Discussion in 'The Study' started by Bob Hubbard, Feb 25, 2009.
9. Circuit City Customer Arrested After Refusing To Show Receipt Michael writes, "I've always taken the stance that retail stores shouldn't treat their loyal customers as criminals and that customers shouldn't so willingly give up their rights along with their money."
7. Circuit City Calls The Cops On Customer Who Tried To Redeem $40 DTV Coupon Circuit City wouldn't let Larry redeem his $40 digital transition converter box coupon unless he signed a credit slip agreeing to pay $40. Larry refused, and asked to cancel the transaction.
Best Buy Calls Cops On You For Telling Fellow Customer Jawbone Headset Is Overpriced, Sucks
Best Buy called the cops on Alex because he told another shopper that the Jawbone headset he was considering was poor quality and marked up $30 from the manufacturer's price. Alex went to Best Buy to purchase a new Bluetooth headset because the...
3:03 PM on Thu Mar 27 2008,
Best Buy Calls 911 On Customer Asking For Refund
Best Buy calls 911 after Consumerist reader RJH asks for a refund on a nonworking Tony Bennet CD.
7:24 PM on Fri Dec 29 2006,
After being bullied at a few big boxes, I categorically boycott ALL businesses that check receipts. It's not hard, since I go out of my way to patronize small local businesses anyway. The last time I had no choice but to Wal-, I muscled my way past the poor little old lady who meekly asked ... I made direct eye contact with a curt "I'm not a criminal." She backed off and that was that.
It wasn't personal to her of course, but I just won't be treated that way by someone I just gave money to. Regardless of whether it's an individual or a corporation.
Not much crime here that's for sure. According to Forbes:
Metro Area Population: 420,000
Crime Rate 1
There's just no love for us shift workers, I'm tellin' ya!
If I were the responding officer I would tell the store manager the options as I saw them:
-The customer shows the receipt and leaves
-The store lets the person go
-The store returns the customers money and takes back its property
-The store then has the option of trespass baring the customer and he/she is told that they are not welcome if they refuse to follow store policy.
Any way you slice it I'm leaving it in the stores lap. Either way I think the store is loosing a customer.
But after it's been paid for and a receipt has been issued, is it still in any way the store's property? If so, when does it legally become the customer's property?
Yes, and I'm guessing this would be the outcome.
I blame this on corporate greed, a distancing of management from actual sales (and subsequent loss of people skills/face-to-face relations with customers) and a complete lack of understanding of how to fit individual stores into their communities.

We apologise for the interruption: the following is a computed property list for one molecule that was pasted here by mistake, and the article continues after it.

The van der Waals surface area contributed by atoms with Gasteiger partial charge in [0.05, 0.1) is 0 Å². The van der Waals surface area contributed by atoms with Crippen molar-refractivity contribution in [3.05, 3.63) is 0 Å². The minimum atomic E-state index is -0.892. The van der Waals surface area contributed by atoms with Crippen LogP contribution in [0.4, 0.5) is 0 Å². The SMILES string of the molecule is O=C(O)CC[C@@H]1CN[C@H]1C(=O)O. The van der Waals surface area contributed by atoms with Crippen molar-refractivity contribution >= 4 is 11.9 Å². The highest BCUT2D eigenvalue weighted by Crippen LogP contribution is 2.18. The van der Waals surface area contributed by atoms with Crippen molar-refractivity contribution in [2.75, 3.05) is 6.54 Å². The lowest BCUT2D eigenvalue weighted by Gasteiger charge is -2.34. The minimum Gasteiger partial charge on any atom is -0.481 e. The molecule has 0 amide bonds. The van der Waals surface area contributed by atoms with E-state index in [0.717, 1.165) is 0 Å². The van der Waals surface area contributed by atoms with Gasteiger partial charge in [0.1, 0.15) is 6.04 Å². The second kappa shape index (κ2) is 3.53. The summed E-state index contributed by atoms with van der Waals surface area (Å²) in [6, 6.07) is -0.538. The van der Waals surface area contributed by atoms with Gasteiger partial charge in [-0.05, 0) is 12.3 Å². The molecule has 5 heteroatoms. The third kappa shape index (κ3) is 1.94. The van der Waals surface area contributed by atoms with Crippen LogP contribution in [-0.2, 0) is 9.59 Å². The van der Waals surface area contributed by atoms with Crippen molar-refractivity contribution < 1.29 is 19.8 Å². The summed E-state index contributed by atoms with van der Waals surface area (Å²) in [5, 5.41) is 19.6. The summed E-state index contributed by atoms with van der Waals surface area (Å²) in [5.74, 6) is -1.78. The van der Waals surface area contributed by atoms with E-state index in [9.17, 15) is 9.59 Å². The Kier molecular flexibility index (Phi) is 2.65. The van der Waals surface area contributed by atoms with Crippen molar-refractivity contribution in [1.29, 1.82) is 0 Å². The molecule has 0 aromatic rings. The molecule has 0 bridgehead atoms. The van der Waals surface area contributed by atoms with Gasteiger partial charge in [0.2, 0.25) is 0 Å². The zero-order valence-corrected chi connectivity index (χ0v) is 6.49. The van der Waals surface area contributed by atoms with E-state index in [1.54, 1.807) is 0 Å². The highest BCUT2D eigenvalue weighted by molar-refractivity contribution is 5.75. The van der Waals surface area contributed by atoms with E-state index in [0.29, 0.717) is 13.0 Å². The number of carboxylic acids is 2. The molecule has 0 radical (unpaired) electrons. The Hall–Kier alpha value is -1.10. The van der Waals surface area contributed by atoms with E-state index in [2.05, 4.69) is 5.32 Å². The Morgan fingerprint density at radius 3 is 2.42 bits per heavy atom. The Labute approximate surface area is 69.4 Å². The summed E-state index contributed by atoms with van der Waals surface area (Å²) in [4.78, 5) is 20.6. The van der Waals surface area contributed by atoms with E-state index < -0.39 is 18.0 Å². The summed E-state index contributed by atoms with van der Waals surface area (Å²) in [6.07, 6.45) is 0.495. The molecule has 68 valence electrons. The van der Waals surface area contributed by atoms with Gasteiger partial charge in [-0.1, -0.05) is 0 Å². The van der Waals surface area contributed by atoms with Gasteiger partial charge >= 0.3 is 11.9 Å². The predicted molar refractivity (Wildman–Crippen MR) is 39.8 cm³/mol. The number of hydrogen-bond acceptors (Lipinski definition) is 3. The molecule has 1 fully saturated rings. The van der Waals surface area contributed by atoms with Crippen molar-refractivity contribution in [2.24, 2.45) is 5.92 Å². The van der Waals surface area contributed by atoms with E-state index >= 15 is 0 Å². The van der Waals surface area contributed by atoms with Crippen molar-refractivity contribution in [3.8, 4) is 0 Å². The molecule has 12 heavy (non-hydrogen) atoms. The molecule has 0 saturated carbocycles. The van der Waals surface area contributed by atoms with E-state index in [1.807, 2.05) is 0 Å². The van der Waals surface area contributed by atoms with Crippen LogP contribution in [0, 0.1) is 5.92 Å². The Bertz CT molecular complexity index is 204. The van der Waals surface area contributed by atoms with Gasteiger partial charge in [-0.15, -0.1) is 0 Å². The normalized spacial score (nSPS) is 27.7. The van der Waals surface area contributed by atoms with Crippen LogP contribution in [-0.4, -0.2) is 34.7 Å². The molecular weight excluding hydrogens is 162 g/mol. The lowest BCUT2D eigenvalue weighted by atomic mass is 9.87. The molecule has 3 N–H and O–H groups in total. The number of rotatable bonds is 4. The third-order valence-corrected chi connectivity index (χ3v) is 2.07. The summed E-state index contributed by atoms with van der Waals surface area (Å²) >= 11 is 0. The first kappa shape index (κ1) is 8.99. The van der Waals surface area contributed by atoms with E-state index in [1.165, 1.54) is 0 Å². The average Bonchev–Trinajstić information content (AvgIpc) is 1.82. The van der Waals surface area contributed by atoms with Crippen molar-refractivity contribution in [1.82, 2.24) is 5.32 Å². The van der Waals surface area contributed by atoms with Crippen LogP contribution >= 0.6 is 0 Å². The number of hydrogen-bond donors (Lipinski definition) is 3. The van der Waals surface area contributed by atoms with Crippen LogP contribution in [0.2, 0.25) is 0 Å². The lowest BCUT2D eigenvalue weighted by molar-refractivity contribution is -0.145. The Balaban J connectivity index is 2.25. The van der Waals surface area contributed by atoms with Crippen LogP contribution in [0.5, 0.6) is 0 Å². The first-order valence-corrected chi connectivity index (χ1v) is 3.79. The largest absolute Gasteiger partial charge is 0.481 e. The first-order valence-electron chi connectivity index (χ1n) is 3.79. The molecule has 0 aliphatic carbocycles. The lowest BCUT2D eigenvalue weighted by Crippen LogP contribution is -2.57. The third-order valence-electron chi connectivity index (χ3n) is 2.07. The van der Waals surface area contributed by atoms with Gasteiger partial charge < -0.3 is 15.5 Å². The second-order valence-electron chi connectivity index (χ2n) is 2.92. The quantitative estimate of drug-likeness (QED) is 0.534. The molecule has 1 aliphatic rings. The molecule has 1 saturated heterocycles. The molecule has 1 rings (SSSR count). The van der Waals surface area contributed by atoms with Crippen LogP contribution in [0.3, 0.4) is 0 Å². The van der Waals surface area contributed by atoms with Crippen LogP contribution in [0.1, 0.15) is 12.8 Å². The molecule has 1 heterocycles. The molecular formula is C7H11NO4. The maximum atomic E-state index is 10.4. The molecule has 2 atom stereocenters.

Currently, there is a quiet/unspoken 'boycott' of Wal-marts in many areas. The community perception is that store workers are abused and foreign workers disadvantaged. The local response from those that can afford it is to use their purchasing power supporting other stores that are perceived as 'local'.
Add to this negative image the 'criminalization' of the employees and customers...and yet...Wal-Mart can't, or won't, make any substantive change in the way they do business.
I worked in small business for 14 years, through the early '80's 'recession', and became firmly convinced that the survival of business depended greatly on keeping loyal customers. As I saw walk-in sales drop, and regulars cut back on purchases, it was the 'regular' that kept the business afloat. And the other half of that was the personal relationships between customers, employees, and the understanding of the business as part of that small community.
As an aside, my own recent disgruntlement happened at a Barnes and Noble this week. After being treated VERY badly at the cash register by a new manager, my husband was leaving and the woman followed him. He confronted her (at this point...very angry): 'What is your problem lady?' And the response was 'Why...do you have something to hide?' The woman refused to give her name...but you can be sure I made a point of calling the company and giving details regarding the insulting behaviour of this person to good customers.
I guess in the current warped world of business (move in with a shoddy box-store, reap the dollars, and leave town after a few years after taking what could be gotten) that is shouldn't surprise people when they discover these businesses view them not as 'customers' but as 'takers'.
I remember an episode of the Andy Griffith Show where there was a rash of shoplifting going on at the main store in town... Barney stopped one old lady whom he was SURE saw lift something... Andy broke it up and apologized to the lady (IN the store) and dragged Barney on outside and told him... "you just can't be stopping customers for having something that they can say they FORGOT to pay for!".... but of course when the little old lady came OUTSIDE the store... Andy arrested her for shop-lifting. It was a fine line and a very good point that retailers need to pay attention to (not, that they have to watch that particular episode, just the principle of it).